What does SAIL stand for?
Swim Association Invitational League
When did SAIL get started?
SAIL marks its founding in 1964 at a swim meet including nearly 300 swimmers between Stone Lake, McCarter, Botany Woods, and Chetsu held under the direction of the Greenville Parent-Youth Association (PYA). PYA (sponsored by Greenville’s Junior League and Area III PTA Council) had been organized a year earlier with the goal of providing “wholesome” recreation activities for young people.
Who is the “Father of SAIL”?
Willard Metcalf is credited with starting SAIL. In 1964 he was PYA’s recreation chairmain and a former collegiate swimmer. By 1967 ten neighborhood pools were participating in the PYA summer swim meets – Botany Woods, Croftstone, Gower Estates, Greenville County Club, McCarter, McForest, Northside Gardens, Stone Lake, Wade Hampton Gardens, and Wellington Green. SAIL was created as its own entity at a meeting in September 1967. Mr. Metcalf chaired the meeting that included Bruce Buchanan, Dotty Hartnett, Jack Wightman, Betty Blanck, Gloria Banks, Ben Baggott, Bruce Parsons, and Bill Sondley.
How fast did SAIL grow?
According to Mr. Metcalf, four pools were involved in 1964, ten pools in 1967, 21 in 1975 and 26 in 1984. Today 39 pools participate with approximately 4,100 swimmers involving more than 1,500 families. The teams were organized in three divisions (red, white, and blue) in the early 1970s, with a green division created in 1976. The gold division was added in 1982 followed by the purple in 1992.
How were SAIL’s bylaws created?
Jane Callaway, SAILs first president, wrote the league’s first official bylaws. The objective was to increase order and efficiency while ensuring standardized rules, officiating, and record-keeping.
What is the difference between Divisionals, Championships, and Classics?
Each SAIL division (there are currently six divisions with five or six teams) holds a swim meet in which all teams in that division compete as a team for the Metcalf Cup (most points earned by their team) and the Quality Points award (team points divided by number of swimmers). The results from all of the division meets are combined as if it was one meet to identify the fastest 40 swimmers in each event to compete individually in Classics (top 16 swimmers) and Championships (next fastest 24 swimmers).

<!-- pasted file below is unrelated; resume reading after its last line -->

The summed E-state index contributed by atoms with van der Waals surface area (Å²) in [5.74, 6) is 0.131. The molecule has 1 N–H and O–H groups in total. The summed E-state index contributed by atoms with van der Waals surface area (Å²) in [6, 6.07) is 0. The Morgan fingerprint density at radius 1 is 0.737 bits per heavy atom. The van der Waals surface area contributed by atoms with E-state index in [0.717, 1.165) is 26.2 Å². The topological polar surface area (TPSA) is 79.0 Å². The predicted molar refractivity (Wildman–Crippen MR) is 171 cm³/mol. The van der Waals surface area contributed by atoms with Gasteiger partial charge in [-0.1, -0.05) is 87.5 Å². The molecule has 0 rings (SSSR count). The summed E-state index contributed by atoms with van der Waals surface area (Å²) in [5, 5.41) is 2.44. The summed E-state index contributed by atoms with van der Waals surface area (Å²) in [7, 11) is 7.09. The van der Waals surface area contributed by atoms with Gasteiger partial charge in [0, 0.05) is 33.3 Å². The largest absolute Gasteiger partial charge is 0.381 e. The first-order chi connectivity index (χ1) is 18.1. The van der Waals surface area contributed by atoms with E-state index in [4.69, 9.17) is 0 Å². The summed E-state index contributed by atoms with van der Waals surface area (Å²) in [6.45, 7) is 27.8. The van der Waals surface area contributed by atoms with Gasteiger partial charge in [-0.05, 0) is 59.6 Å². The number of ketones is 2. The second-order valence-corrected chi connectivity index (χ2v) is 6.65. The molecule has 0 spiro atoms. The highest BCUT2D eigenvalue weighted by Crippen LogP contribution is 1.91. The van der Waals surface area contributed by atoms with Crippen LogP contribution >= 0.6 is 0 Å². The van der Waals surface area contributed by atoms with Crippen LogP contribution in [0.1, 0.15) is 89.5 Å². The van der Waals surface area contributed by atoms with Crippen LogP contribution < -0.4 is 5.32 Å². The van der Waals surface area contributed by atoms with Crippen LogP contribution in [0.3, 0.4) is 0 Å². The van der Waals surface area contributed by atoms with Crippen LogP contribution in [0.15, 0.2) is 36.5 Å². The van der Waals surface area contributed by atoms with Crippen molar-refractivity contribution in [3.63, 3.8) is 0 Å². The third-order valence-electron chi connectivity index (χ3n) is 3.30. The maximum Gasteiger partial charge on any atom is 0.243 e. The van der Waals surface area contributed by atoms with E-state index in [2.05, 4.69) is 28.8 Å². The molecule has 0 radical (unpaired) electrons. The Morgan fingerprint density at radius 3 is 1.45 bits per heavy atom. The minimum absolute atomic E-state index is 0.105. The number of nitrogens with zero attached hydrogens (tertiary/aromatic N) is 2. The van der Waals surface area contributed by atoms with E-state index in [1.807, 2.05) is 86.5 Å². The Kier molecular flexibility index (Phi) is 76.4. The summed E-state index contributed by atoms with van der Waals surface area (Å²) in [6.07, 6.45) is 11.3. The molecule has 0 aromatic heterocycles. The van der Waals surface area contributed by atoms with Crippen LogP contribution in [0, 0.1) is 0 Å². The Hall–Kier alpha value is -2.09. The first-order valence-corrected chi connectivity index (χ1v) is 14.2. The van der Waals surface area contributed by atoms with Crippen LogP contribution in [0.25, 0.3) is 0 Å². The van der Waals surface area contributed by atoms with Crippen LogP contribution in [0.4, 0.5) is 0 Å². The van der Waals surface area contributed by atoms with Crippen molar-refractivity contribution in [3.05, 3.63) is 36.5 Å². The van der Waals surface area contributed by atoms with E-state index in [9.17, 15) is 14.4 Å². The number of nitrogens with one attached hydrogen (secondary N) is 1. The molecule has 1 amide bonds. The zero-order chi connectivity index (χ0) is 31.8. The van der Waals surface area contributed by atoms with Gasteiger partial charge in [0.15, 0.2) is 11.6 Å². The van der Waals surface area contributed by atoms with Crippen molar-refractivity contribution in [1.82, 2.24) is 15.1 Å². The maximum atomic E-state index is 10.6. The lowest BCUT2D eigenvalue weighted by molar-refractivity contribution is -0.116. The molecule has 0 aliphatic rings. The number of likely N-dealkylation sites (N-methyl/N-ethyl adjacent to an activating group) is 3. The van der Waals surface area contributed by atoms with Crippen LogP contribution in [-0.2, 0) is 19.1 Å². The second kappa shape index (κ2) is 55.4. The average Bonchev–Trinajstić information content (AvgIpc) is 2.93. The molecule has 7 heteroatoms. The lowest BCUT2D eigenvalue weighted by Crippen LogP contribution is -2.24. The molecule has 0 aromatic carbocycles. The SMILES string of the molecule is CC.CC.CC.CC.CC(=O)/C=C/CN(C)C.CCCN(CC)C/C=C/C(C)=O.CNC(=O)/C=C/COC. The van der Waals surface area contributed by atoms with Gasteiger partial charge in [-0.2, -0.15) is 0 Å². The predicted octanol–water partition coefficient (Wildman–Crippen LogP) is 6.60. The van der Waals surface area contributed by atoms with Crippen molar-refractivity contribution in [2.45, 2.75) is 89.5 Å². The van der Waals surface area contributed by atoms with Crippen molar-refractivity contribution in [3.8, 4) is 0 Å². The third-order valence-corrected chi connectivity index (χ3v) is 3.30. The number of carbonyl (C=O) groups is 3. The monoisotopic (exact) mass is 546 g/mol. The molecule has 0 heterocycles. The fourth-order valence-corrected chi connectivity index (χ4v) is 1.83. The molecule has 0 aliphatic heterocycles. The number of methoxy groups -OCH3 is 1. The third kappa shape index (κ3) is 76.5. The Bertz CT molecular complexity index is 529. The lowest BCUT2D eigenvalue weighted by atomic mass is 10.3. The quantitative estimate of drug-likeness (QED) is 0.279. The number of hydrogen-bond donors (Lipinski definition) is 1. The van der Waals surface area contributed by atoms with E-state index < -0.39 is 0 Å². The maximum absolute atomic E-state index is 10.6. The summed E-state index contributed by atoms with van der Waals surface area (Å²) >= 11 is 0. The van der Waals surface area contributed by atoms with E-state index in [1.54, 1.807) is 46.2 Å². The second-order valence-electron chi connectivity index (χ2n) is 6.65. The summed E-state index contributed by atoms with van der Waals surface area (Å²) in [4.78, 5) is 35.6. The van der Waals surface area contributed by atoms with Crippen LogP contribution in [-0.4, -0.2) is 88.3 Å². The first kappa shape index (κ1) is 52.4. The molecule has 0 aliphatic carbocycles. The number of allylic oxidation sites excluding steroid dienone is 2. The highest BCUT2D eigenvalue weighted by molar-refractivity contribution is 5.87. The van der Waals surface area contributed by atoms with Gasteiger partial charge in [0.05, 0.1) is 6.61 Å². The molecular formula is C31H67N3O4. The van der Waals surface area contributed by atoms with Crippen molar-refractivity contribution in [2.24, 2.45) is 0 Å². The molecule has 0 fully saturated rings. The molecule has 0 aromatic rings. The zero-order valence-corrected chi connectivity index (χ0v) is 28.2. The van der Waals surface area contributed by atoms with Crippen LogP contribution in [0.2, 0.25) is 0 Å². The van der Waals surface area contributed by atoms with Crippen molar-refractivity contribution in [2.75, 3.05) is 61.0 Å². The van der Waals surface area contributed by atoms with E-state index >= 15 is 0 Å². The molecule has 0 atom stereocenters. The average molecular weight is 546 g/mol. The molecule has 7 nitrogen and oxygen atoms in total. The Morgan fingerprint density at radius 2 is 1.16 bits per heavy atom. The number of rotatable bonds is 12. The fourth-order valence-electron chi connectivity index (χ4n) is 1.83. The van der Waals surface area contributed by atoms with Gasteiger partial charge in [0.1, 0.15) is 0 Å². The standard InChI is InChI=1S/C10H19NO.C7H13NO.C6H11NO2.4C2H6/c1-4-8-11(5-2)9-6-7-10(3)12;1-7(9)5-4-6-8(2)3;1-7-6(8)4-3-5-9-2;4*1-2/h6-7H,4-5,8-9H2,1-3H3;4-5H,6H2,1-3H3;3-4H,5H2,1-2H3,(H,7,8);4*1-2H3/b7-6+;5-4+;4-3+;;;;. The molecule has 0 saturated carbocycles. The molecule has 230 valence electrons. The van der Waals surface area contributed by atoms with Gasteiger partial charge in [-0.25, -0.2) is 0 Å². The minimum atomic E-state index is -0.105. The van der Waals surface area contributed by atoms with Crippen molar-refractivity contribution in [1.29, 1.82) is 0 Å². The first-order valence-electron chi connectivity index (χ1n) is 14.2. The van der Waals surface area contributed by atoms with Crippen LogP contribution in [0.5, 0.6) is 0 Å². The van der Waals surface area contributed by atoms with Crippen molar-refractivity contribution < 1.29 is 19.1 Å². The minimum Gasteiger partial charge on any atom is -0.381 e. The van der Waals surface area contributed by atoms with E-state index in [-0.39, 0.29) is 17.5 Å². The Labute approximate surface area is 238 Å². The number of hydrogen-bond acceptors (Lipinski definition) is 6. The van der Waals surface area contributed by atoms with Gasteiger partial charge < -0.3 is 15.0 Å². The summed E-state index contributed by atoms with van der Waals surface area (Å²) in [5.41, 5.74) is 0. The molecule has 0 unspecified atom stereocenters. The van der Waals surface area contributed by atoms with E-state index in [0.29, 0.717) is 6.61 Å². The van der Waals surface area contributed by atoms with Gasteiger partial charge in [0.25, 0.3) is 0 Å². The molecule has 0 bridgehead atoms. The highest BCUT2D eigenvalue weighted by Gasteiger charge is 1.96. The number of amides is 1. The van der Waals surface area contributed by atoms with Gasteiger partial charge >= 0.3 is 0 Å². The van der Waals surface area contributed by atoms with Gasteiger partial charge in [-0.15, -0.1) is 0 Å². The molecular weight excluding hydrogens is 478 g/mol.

What is “Bloody Sunday”?
During SAIL’s first three decades, the record-keeping was done entirely by hand, utilizing time cards. Each swimmer had a card that followed them thoughout a meet, for recording race results. After the divisional meets, these cards were sorted by age group and time to determine who was eligible for Championship/Classic and how to seed the heats. From early Sunday morning to well past dark over 50 volunteers sorted, stacked, and laid out cards on seeding grids – and then everything had to be typed, rushed to the printer, and delivered to the coaches by Monday morning.
Why does SAIL allow year-round swimmers to compete with summer-only swimmers?
Many see the SAIL program as an introduction to competitive swimming. Some kids find they like swimming and pursue it year-round, many decide swimming is not their thing at all, and most just stick with summer swimming until summer jobs and other interests take them away. Nevertheless, we believe the exposure is to swimming through SAIL is extraordinarily valuable (if not perfect). SAIL is much more than Championships and Classics. It’s giving our children a structured activity in the summer. It’s teaching them the discipline to get up every day and go to practice, to participate in the meets, be mentored by older kids, and to support their team even though they may not be the fastest swimmers. It also gives them the opportunity to learn to swim well without the commitment that the year round teams require. Finally, it helps to develop a sense of community as the swimmers and their parents come together once a year and work toward a common goal as well as have fun together.
Most year-round swimmers dearly love to swim for (and with) their neighborhood friends during the summer. We would have a hard time telling them they are too good for that opportunity. We are aware that (at least during the 1960s) SAIL did not allow some swimmers to compete. They prohibited a swimmer who placed high in that year’s AAU meets. This, ironically, prevented the only Greenville swimmer who ever made an US Olympic swim team to compete in SAIL when he was 9 years old – not a mistake that we wish to repeat.